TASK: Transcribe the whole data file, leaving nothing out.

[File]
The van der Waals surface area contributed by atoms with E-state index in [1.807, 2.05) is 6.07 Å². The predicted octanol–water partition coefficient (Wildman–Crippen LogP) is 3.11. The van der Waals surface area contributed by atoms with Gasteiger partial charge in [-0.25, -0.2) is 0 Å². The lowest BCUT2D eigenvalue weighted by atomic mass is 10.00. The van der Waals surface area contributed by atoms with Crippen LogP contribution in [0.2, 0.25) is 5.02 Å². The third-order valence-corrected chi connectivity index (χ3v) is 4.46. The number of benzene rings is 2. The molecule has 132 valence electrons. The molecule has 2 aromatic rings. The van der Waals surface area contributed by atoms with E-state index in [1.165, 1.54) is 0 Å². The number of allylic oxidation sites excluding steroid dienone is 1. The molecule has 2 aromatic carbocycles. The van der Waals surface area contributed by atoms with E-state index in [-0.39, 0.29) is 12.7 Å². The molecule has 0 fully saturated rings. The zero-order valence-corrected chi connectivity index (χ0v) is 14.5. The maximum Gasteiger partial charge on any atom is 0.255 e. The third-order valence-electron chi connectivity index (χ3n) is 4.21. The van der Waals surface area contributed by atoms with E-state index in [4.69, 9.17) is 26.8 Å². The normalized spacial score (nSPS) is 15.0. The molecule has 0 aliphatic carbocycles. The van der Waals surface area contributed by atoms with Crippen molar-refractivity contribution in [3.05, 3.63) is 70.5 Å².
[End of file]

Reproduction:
The van der Waals surface area contributed by atoms with E-state index in [1.807, 2.05) is 6.07 Å². The predicted octanol–water partition coefficient (Wildman–Crippen LogP) is 3.11. The van der Waals surface area contributed by atoms with Gasteiger partial charge in [-0.25, -0.2) is 0 Å². The lowest BCUT2D eigenvalue weighted by atomic mass is 10.00. The van der Waals surface area contributed by atoms with Crippen LogP contribution in [0.2, 0.25) is 5.02 Å². The third-order valence-corrected chi connectivity index (χ3v) is 4.46. The number of benzene rings is 2. The molecule has 132 valence electrons. The molecule has 2 aromatic rings. The van der Waals surface area contributed by atoms with E-state index in [1.165, 1.54) is 0 Å². The number of allylic oxidation sites excluding steroid dienone is 1. The molecule has 2 aromatic carbocycles. The van der Waals surface area contributed by atoms with E-state index in [-0.39, 0.29) is 12.7 Å². The molecule has 0 fully saturated rings. The zero-order valence-corrected chi connectivity index (χ0v) is 14.5. The maximum Gasteiger partial charge on any atom is 0.255 e. The third-order valence-electron chi connectivity index (χ3n) is 4.21. The van der Waals surface area contributed by atoms with E-state index in [4.69, 9.17) is 26.8 Å². The normalized spacial score (nSPS) is 15.0. The molecule has 0 aliphatic carbocycles. The van der Waals surface area contributed by atoms with Crippen molar-refractivity contribution in [3.05, 3.63) is 70.5 Å².